How to Turn Your Web Browser into a Simple Text Editor for Quick & Convenient Note-Taking

Do you take your notes on a word processor while browsing the web? Well, stop. There's an easier, less RAM hungry way to take notes by turning the tab of your web browser into a notepad. Whether it's an email address, a line of code, a new how-to, or an idea you don't want to lose, you can easily jot it down without slowing down.

I actually use this trick every day. Anyone who researches, programs, or studies while they browse will find it extremely useful.

Step 1: Enter the Notepad "URL"

How more people don't know about this is simply beyond me. However, opening a page as a notepad is as simple as entering "data:text/html, <html contenteditable>" (without the quotes) into the address bar of any browser—except Internet Explorer.

Yes, any browser but IE. I tested this method in Chrome, Safari, Firefox, and Opera. However, for this guide I'll be using Chrome.

Step 2: Type Whatever You Want

Once you are in the web-based notepad, you will be free to enter virtually anything without any auto-modifications. For example, I've copy/pasted both links and several lines of code from a Reddit hack and they've remained exactly as I pasted them.

While you can zoom in/out, you can't adjust font size in this web-based notepad, but you can bold and italicize to your heart's content.

Step 3: "Pin" the Tab in Chrome, Firefox, or Opera

Tab space is prime real estate, so I understand that you don't want a big tab just for notes. For this reason we're going to "pin" the tab. If you use Chrome, Firefox, or Opera simply right-click and select Pin Tab.

Well, would you look at that! That's some economical tabbing. Your notepad tab is now a tiny tab that you can access whenever you need it.

Step 4: Bookmark It for Convenience

Now, I doubt you want to type "data:text/html, <html contenteditable>" every time you want to open a notepad—I sure don't. Instead, simply bookmark it and make the Bookmarks Bar visible for easy access.

Regardless of your browser, setting up a Bookmark is pretty easy. In Chrome, for example, you simply right-click anywhere on the Bookmark Toolbar and select Add Page.... You can also just click on the star icon in the address bar to do the same thing.

Your browser will ask for the URL you want to bookmark. Since you're already on the page, the URL should be auto-filled in. Just change the "Name" to something short and sweet that doesn't clog up your Bookmarks Bar.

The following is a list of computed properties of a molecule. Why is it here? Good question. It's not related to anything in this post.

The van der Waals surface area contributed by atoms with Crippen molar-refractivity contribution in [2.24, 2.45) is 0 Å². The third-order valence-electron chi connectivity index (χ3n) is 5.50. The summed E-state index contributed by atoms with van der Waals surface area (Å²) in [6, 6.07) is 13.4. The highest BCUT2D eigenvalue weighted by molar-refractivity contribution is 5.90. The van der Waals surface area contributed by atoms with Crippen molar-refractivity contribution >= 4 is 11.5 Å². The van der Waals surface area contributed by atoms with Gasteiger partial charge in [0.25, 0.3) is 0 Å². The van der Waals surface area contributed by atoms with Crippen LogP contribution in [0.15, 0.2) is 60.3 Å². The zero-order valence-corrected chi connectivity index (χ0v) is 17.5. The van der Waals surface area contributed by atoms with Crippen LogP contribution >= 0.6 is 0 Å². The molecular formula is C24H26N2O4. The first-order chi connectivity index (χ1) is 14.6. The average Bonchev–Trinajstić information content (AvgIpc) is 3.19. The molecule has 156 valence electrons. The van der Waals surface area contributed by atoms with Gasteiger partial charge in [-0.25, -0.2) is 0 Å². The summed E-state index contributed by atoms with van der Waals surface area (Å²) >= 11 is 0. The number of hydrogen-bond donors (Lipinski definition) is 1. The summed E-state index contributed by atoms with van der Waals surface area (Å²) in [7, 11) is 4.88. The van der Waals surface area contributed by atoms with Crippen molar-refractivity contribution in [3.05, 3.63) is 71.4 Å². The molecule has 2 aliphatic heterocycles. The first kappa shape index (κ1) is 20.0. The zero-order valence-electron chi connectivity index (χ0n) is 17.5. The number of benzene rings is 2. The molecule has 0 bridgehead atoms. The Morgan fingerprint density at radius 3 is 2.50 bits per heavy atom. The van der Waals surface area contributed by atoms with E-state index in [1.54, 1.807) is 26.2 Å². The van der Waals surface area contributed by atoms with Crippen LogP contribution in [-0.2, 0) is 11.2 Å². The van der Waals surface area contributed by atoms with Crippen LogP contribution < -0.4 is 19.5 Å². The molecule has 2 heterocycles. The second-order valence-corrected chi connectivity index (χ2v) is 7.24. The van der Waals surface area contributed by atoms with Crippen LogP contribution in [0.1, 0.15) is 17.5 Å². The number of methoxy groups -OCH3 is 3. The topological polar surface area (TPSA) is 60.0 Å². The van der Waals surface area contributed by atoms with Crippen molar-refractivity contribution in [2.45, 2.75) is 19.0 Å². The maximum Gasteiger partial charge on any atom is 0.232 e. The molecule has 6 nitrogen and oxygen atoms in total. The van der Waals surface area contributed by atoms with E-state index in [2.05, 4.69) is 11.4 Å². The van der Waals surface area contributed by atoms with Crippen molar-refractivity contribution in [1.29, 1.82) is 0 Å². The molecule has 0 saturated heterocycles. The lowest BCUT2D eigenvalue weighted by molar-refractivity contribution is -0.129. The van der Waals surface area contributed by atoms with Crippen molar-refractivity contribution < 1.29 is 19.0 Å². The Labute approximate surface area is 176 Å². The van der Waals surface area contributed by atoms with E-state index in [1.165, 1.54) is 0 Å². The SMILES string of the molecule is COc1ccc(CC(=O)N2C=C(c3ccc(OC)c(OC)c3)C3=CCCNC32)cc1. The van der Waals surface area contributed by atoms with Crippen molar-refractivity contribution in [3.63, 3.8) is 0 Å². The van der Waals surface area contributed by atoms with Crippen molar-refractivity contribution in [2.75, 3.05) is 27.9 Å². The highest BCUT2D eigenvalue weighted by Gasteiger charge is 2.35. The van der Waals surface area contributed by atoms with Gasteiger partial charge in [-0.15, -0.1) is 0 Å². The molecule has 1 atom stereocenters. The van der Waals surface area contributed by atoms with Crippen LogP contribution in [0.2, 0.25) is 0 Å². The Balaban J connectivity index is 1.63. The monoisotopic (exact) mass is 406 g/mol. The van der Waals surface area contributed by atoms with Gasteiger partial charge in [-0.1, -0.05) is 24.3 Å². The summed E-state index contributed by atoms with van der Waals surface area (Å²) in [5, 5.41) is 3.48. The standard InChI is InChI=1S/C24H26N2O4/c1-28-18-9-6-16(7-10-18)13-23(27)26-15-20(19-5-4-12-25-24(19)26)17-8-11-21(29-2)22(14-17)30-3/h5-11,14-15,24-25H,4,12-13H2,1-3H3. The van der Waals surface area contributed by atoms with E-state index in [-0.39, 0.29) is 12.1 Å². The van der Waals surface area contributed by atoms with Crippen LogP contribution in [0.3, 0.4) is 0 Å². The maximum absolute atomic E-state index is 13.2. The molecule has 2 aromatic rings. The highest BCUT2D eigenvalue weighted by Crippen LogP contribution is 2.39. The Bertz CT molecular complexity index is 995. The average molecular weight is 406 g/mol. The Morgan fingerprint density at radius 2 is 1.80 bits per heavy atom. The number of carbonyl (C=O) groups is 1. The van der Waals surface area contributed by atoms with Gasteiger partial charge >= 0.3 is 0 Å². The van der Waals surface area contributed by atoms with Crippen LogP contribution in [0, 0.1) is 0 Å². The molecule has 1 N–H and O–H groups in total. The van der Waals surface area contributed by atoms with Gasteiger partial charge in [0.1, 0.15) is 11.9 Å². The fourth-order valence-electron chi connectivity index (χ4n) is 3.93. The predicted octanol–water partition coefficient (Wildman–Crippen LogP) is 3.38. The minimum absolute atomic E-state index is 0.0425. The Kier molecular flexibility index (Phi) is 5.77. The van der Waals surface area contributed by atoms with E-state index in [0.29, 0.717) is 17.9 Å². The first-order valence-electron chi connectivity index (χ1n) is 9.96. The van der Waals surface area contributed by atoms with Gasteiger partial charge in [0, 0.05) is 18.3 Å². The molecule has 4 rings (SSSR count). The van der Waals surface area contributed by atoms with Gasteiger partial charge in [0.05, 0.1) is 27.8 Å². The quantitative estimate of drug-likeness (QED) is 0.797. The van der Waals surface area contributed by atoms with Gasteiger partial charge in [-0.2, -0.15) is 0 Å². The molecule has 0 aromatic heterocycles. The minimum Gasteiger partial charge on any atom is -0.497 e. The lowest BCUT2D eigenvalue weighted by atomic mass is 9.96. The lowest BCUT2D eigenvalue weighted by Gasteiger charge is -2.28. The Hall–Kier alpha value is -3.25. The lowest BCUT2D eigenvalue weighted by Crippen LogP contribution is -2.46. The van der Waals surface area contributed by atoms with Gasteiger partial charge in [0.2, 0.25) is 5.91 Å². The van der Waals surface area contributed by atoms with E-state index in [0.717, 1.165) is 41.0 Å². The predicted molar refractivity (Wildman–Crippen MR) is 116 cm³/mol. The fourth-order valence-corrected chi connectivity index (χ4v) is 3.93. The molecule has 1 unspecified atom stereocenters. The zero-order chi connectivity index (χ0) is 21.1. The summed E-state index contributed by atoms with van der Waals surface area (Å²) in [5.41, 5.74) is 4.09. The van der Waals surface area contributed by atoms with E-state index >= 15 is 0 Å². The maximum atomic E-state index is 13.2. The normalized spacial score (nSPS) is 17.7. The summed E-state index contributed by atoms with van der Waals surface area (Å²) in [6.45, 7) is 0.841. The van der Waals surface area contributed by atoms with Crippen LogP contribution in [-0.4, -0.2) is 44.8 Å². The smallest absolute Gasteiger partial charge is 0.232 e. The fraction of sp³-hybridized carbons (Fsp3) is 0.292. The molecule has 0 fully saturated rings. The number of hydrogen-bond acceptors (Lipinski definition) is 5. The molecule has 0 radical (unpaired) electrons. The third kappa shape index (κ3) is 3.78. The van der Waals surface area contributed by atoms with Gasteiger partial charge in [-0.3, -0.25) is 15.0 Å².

Now check that out. You've got a notepad Bookmarked and you will never again have to wait 5 minutes for Microsoft Word to load just so you can copy/paste an email for later.

Step 5: Save & Print

If you just need to write some quick notes and print them out, you can by just hitting your browser's Print option. In most cases these days, you'll be able to save it as a PDF also. Just make sure the header and footers aren't enabled, otherwise you'll see those like you can in my screenshot below.

You can't save as a text file in Chrome, IE, Opera, and Safari—only .html—but you can easily copy/paste the text into one when you need to.

If you're using Firefox, you can save it as a text file using Command+S (or Control+S), but since it's an html trick, it'll show up as plain text whenever you first open it. You can convert it into rich text by selecting the Make Rich Text or equivalent option (depending on your word processor), as seen above.

You could also just save the file as .html in any browser and still open it up in your word processor. You'll just have to save it as another format afterward. Make sure you select the right html version for each browser though, as follows.

  • Chrome: "Webpage, Complete"
  • Firefox: "Web page, Complete"
  • Opera: "Webpage, Complete"
  • Safari: "Web Archive"

Note that Notepad for Windows will show some actual html in the plain text version, but Microsoft Word will look normal.


Someone give me a quick gist of what this post is about

I'm too lazy and this article is way too boring

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